Old school is at the heart of island life

December 13th, 2015 7:05 AM

By Southern Star Team

The exterior of Bere Island Heritage Centre. The original part of the building is almost 160 years old and was first used as a national school on the island.

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Bere Island Heritage Centre is a building with a long and significant past writes Helen Riddell

When a new school opened in Ballinakilla, Bere Island in 1857, its first teacher was islander Edward ‘Martin’ O’Sullivan. Little did he realise that just over 150 years later, his humble schoolroom would host a visit from the President of Ireland.

Five years ago, in October 2010, President Mary McAleese became the first Irish President to visit Bere Island when she was flown to the island by Aer Corp helicopter piloted by islander Captain Michael Sullivan, where she performed the official opening of the Bere Island Heritage Centre.  At a speech she gave on the day the President praised the islanders for their resilience and determination to preserve their unique heritage.  

The Ballinakilla national school was one of three schools on Bere Island.  Another school at Lawrence Cove served the children in the eastern end of the island, and the military school in the village educated children of the British servicemen stationed on Bere Island during World War I. The military school closed when the British left the island, and due to diminishing numbers Lawrence Cove School closed, leaving Ballinakilla the only school to serve the island children. Sadly, a fire in the late 1970s destroyed the school, leaving just the four walls and parts of the roof structure.  A new school was built for the island children, just a few yards down the road from the old Ballinakilla School.  

For years the fate of the old building was undecided until a group of islanders came together with the aim of restoring the building and opening it as a heritage centre.  They formed the Bere Island Old School Group, and with assistance from the Bere Island Project Group they forged ahead with their plans, securing funding under ISLA, a European co-operation project involving island communities in North East Europe, along with funding from Cork County Council and the Department of the Islands.  The restoration work on the old school was carried out by an island building company, restoring the original schoolhouse, and constructing a new steel and glass extension along one side, transforming it into what is now the Bere Island Heritage Centre. 

The centre is now open all year round, employing four staff – Michael Murphy,  Pamela Fiorito, Tomasz Olczak and Caroline MacCarthy. 

A craft shop in the centre sells local island produce and a café makes it a popular venue with islanders and visitors alike. As well as displaying a number of artifacts relating to the island’s history, the centre also has a database on the local graveyard, as well as genealogical information.

A permanent exhibition – The Bere Island Experience – details the island’s rich history and temporary, themed exhibitions are held throughout the year. To date these have included displays on the island’s maritime, military and sporting history and more recently on rowing and regattas. The centre recently acquired a gig which was built for the island’s rowing team in 1962 and there are plans to restore it.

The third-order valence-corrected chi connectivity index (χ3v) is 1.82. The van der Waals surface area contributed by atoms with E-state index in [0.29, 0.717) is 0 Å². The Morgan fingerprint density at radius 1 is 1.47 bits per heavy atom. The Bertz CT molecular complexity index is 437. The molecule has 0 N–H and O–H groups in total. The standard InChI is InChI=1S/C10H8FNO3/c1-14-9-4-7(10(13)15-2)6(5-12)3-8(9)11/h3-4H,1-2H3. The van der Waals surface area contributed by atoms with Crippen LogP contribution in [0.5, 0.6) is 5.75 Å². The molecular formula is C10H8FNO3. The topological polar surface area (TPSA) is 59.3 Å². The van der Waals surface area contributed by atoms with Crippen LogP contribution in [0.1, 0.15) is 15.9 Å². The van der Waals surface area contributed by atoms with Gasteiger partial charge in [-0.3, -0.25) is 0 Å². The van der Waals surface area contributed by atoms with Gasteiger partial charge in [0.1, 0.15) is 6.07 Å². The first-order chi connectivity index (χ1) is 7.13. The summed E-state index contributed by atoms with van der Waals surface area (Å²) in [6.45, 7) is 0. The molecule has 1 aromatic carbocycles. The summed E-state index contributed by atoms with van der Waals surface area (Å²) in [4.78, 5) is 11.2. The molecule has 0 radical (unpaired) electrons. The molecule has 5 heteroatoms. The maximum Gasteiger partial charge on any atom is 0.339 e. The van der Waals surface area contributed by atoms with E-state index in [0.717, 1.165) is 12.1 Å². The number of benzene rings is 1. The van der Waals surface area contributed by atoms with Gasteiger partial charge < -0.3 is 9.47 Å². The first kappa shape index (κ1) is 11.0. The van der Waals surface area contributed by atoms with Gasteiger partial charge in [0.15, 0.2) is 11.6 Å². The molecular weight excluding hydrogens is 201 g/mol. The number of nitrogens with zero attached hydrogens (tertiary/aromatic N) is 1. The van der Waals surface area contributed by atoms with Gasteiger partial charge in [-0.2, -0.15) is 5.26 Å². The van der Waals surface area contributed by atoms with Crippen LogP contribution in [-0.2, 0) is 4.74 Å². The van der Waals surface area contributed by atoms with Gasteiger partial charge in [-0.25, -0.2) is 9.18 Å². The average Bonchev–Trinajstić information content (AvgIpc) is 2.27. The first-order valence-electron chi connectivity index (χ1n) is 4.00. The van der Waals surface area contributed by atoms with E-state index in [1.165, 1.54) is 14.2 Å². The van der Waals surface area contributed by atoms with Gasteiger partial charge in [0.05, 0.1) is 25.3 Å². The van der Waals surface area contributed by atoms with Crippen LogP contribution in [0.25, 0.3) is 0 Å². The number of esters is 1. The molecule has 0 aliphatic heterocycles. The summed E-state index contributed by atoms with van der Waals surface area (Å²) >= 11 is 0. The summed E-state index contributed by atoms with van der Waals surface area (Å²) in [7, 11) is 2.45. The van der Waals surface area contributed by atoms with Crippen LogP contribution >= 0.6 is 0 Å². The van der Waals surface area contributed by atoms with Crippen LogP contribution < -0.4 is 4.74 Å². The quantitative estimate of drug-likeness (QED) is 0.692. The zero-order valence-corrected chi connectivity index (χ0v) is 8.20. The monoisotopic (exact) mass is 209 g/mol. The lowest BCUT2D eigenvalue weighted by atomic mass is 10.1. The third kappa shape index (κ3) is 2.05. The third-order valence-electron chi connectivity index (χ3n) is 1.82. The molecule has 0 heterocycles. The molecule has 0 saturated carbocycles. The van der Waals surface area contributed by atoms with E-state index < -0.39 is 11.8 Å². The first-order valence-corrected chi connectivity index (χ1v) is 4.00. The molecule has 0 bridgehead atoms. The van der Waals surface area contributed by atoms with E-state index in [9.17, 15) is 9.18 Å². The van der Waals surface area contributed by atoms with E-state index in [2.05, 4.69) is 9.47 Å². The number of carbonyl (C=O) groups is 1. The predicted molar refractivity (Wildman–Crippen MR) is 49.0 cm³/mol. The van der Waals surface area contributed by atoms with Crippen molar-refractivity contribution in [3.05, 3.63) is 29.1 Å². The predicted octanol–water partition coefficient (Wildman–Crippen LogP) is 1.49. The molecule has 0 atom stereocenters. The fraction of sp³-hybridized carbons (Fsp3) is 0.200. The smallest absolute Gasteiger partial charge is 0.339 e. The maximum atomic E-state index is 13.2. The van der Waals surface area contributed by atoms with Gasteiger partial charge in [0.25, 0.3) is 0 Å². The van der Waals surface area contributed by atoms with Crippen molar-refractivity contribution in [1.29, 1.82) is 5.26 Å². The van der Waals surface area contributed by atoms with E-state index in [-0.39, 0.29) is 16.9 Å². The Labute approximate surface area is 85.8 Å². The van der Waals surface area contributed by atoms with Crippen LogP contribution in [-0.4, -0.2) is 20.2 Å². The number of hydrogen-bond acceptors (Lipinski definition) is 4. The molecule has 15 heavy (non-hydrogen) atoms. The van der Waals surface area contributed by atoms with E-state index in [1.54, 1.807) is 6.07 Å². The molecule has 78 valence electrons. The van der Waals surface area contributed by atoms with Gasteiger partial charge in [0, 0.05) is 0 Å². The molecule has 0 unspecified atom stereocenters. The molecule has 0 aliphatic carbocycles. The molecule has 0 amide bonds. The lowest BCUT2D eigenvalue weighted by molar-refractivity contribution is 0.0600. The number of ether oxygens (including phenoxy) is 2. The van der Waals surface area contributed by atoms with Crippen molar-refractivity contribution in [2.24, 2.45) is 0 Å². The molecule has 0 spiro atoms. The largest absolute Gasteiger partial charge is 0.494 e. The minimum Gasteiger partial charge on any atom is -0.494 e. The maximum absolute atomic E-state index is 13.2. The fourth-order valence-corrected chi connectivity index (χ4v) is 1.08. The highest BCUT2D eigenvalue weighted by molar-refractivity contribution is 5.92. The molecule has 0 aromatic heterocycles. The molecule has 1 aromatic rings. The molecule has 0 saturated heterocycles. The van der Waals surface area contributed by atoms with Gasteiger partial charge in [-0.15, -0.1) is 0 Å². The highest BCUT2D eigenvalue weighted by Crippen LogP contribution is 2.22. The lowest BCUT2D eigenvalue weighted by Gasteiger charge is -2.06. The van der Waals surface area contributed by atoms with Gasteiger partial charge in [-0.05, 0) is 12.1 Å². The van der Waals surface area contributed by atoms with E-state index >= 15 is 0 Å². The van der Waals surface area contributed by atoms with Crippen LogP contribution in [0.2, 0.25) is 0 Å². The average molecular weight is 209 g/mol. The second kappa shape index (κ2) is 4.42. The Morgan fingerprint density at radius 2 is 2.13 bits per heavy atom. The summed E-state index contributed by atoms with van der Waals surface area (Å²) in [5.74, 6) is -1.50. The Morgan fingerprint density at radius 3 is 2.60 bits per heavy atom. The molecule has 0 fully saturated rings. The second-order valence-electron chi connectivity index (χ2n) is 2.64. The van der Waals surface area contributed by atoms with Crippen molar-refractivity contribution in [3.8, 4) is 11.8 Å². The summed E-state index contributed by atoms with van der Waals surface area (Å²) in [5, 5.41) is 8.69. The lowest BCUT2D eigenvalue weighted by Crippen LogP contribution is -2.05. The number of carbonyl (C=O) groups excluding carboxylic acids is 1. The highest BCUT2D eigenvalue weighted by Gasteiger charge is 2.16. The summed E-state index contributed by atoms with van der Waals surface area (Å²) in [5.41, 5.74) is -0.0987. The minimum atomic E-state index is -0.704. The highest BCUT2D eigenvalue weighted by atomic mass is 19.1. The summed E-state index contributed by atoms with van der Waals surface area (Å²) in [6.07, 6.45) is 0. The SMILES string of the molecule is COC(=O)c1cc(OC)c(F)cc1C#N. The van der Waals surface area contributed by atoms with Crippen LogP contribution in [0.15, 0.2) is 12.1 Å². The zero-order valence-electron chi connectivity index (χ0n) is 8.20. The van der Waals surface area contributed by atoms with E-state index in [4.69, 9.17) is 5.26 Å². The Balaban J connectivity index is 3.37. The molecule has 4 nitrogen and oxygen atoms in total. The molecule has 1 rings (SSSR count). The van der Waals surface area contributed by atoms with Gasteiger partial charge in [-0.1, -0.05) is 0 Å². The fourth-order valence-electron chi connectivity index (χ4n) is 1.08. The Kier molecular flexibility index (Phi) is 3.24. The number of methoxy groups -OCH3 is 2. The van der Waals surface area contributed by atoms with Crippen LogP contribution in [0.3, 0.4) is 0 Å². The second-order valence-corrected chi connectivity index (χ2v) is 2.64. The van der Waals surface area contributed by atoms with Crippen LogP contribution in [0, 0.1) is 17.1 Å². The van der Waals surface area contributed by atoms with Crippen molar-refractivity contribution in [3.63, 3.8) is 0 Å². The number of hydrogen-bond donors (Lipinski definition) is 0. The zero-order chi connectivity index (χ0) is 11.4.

An exhibition on emigration was officially opened in 2012 by Professor Traolach O’Riordan from the University of Montana, a state many Bere Islanders had emigrated to over the years.

Traditional skills workshops are held at the centre and the old school room is also used as a performance venue hosting concerts with local musicians as well as performances during the West Cork Fit Up Theatre Festival.  In the run up to Christmas, the walls echo once again to the sound of children’s voices when the island’s schoolchildren cross the road from the new school to rehearse for their Christmas concert. 

In 2013 the Heritage Centre received another famous visitor, when the Rose of Tralee, Haley O’Sullivan visited Bere Island, and planted a rose bush in the grounds of the centre, where her grand-father had once attended school. From searching the genealogy records, the centre’s staff were able to present Haley with a copy of her great-great-grandparents marriage certificate.

The World Community for Christian Meditation (WCCM) hold their annual Easter Retreat with Fr Laurence Freeman at the centre, which sees attendees travelling from the fours corners of the globe to attend. WCCM, along with Bere Island Projects Group have in the past two years hosted a Music and Silence Festival in late August, which brings together music and meditation and uses the centre as it’s main base, with other venues on the island  being used also.

At the close of the year, a retreat is held for members of the healing professions.

In 2014, an e-Centre opened at the centre, with two digital hot desk spaces, which provides islanders with space to start or run their businesses, as well as allowing visitors to the island to work remotely during their stay.

  The Bere Island Heritage Centre is open Monday to Saturday 9.30am to 5pm and Sundays and Bank Holiday Mondays 1pm to 4pm. Any seeking to contact the centre, email [email protected] or call 027-75956.

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